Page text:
Friday, August 13, 2010

Walls of the mind

Today is the 49th anniversary of the erection of the Berlin Wall. The beginnings of the Wall date from 13 August 1961. Back then few thought the hastily-constructed barrier would stand for over twenty-eight years. At the time it was conceived as a way of stopping the flood of East Germans out of their dysfunctional country and into the more promising West. For a while it seemed to have the desired affect and the East German economy began to stabilise. People settled in and began to find a way to co-exist in the shadow of the Cold War.

Almost fifty years later, and over twenty years after the fall of the Wall in November 1989, the division of Germany is still present in many respects. Surveys show that only 61 percent of former East Germans are pleased with today's unified Germany. In the former West the figure is 71 percent. Economic differences remain pronounced. Progress toward the reduction of wage differentials between the two former states has been slow.

The continuing after-affects of the Wall is testimony to the power of mental barriers, the walls in people's minds. Many conflict zones around the world still have walls and there are many other more (slightly) subtle barriers that are designed to keep poor people out of wealthy western countries. The East Germans government built its wall to keep people in. Today most western governments are building virtual (and real) walls to keep people out. Either way, the most inhibiting walls, barriers and boundaries are in the heads of politicians and their short-sighted supporters.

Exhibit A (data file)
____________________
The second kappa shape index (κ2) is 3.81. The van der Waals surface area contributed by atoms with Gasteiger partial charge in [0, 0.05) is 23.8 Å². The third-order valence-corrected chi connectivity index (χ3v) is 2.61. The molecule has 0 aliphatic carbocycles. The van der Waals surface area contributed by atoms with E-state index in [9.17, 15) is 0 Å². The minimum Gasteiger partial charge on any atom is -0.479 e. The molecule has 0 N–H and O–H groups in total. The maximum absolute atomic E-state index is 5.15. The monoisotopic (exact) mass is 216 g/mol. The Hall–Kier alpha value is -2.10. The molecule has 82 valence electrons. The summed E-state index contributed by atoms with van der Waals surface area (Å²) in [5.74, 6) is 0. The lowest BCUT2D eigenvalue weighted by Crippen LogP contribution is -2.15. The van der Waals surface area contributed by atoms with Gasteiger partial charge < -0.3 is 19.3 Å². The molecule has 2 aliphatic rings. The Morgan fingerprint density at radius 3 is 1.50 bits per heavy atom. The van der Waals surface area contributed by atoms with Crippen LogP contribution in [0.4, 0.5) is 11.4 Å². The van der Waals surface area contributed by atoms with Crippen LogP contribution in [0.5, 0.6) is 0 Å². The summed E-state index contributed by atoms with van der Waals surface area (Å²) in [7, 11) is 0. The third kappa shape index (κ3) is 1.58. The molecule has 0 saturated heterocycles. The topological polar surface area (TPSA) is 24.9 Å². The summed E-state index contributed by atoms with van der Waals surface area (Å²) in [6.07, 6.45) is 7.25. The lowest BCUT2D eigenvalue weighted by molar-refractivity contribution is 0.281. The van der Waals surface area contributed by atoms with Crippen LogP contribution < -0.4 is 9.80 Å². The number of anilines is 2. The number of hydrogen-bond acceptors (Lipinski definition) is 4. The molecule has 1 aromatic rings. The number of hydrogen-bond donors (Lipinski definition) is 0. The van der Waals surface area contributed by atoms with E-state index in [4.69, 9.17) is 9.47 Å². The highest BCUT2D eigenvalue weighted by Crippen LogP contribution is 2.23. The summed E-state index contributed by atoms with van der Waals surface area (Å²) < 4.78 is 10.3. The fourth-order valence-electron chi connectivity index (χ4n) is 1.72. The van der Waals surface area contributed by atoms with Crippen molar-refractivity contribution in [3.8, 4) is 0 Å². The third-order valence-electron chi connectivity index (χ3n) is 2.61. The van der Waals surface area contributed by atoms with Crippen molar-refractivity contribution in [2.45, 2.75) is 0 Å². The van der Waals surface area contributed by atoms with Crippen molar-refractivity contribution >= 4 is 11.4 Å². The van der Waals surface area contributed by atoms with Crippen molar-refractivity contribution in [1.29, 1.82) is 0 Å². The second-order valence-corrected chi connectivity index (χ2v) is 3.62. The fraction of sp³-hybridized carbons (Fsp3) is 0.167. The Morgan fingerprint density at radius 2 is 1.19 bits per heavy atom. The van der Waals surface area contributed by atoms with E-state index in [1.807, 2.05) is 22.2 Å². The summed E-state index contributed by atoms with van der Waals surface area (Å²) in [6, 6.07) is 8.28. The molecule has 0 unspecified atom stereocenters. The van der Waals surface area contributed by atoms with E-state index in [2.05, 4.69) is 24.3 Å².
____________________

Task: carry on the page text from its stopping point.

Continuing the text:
Photo: one of the few remaining sections of the wall in its original location. Taken in January 2010.

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